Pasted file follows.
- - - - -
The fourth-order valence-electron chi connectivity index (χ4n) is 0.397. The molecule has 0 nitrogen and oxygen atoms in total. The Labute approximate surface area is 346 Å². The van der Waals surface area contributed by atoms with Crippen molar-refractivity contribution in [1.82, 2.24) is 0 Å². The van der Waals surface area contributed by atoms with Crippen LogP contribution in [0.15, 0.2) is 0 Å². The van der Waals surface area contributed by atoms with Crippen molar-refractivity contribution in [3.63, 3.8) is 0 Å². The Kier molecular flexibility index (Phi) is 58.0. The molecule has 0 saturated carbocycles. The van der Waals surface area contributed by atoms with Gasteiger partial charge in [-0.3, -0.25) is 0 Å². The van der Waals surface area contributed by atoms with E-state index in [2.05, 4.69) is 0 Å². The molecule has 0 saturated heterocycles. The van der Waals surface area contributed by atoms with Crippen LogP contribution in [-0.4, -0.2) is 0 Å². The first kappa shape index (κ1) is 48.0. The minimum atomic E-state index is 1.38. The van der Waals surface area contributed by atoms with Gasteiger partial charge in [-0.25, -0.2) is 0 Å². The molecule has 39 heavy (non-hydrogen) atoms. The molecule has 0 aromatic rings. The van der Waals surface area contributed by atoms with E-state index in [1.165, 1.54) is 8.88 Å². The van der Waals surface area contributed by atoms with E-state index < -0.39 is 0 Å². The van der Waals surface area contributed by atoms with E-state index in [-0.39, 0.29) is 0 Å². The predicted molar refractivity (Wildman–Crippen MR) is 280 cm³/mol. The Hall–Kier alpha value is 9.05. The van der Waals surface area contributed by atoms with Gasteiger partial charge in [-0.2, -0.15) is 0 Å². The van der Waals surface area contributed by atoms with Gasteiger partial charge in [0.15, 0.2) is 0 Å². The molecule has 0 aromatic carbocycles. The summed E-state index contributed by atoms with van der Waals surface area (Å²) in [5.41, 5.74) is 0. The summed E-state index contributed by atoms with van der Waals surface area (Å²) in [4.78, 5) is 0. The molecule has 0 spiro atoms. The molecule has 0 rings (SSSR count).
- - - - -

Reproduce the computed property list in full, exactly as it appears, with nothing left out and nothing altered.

The fourth-order valence-electron chi connectivity index (χ4n) is 0.397. The molecule has 0 nitrogen and oxygen atoms in total. The Labute approximate surface area is 346 Å². The van der Waals surface area contributed by atoms with Crippen molar-refractivity contribution in [1.82, 2.24) is 0 Å². The van der Waals surface area contributed by atoms with Crippen LogP contribution in [0.15, 0.2) is 0 Å². The van der Waals surface area contributed by atoms with Crippen molar-refractivity contribution in [3.63, 3.8) is 0 Å². The Kier molecular flexibility index (Phi) is 58.0. The molecule has 0 saturated carbocycles. The van der Waals surface area contributed by atoms with Gasteiger partial charge in [-0.3, -0.25) is 0 Å². The van der Waals surface area contributed by atoms with E-state index in [2.05, 4.69) is 0 Å². The molecule has 0 saturated heterocycles. The van der Waals surface area contributed by atoms with Crippen LogP contribution in [-0.4, -0.2) is 0 Å². The first kappa shape index (κ1) is 48.0. The minimum atomic E-state index is 1.38. The van der Waals surface area contributed by atoms with Gasteiger partial charge in [-0.25, -0.2) is 0 Å². The molecule has 39 heavy (non-hydrogen) atoms. The molecule has 0 aromatic rings. The van der Waals surface area contributed by atoms with E-state index in [1.165, 1.54) is 8.88 Å². The van der Waals surface area contributed by atoms with E-state index < -0.39 is 0 Å². The van der Waals surface area contributed by atoms with E-state index in [-0.39, 0.29) is 0 Å². The predicted molar refractivity (Wildman–Crippen MR) is 280 cm³/mol. The Hall–Kier alpha value is 9.05. The van der Waals surface area contributed by atoms with Gasteiger partial charge in [-0.2, -0.15) is 0 Å². The van der Waals surface area contributed by atoms with Gasteiger partial charge in [0.15, 0.2) is 0 Å². The molecule has 0 aromatic carbocycles. The summed E-state index contributed by atoms with van der Waals surface area (Å²) in [5.41, 5.74) is 0. The summed E-state index contributed by atoms with van der Waals surface area (Å²) in [4.78, 5) is 0. The molecule has 0 spiro atoms. The molecule has 0 rings (SSSR count).